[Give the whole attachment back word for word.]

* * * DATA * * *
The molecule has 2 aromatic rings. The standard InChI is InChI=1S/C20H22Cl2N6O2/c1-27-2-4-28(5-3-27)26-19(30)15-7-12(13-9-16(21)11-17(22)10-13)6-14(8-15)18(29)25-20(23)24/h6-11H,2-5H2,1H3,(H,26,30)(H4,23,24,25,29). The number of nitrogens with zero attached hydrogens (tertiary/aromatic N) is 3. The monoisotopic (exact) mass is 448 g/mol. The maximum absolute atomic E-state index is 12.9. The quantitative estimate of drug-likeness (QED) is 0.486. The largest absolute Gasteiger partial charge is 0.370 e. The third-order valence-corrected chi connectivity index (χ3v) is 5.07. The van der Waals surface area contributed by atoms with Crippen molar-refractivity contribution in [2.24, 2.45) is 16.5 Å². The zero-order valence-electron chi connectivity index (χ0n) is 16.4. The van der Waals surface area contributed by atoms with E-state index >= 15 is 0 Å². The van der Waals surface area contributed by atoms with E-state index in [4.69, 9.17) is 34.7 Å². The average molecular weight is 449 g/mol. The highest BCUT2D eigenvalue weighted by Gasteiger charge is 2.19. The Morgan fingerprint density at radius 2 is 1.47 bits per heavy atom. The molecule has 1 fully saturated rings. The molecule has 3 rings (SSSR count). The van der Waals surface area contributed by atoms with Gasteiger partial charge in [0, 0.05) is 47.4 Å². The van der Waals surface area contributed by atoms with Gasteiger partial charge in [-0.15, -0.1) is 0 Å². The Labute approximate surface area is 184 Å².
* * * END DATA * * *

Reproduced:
The molecule has 2 aromatic rings. The standard InChI is InChI=1S/C20H22Cl2N6O2/c1-27-2-4-28(5-3-27)26-19(30)15-7-12(13-9-16(21)11-17(22)10-13)6-14(8-15)18(29)25-20(23)24/h6-11H,2-5H2,1H3,(H,26,30)(H4,23,24,25,29). The number of nitrogens with zero attached hydrogens (tertiary/aromatic N) is 3. The monoisotopic (exact) mass is 448 g/mol. The maximum absolute atomic E-state index is 12.9. The quantitative estimate of drug-likeness (QED) is 0.486. The largest absolute Gasteiger partial charge is 0.370 e. The third-order valence-corrected chi connectivity index (χ3v) is 5.07. The van der Waals surface area contributed by atoms with Crippen molar-refractivity contribution in [2.24, 2.45) is 16.5 Å². The zero-order valence-electron chi connectivity index (χ0n) is 16.4. The van der Waals surface area contributed by atoms with E-state index >= 15 is 0 Å². The van der Waals surface area contributed by atoms with E-state index in [4.69, 9.17) is 34.7 Å². The average molecular weight is 449 g/mol. The highest BCUT2D eigenvalue weighted by Gasteiger charge is 2.19. The Morgan fingerprint density at radius 2 is 1.47 bits per heavy atom. The molecule has 1 fully saturated rings. The molecule has 3 rings (SSSR count). The van der Waals surface area contributed by atoms with Gasteiger partial charge in [0, 0.05) is 47.4 Å². The van der Waals surface area contributed by atoms with Gasteiger partial charge in [-0.15, -0.1) is 0 Å². The Labute approximate surface area is 184 Å².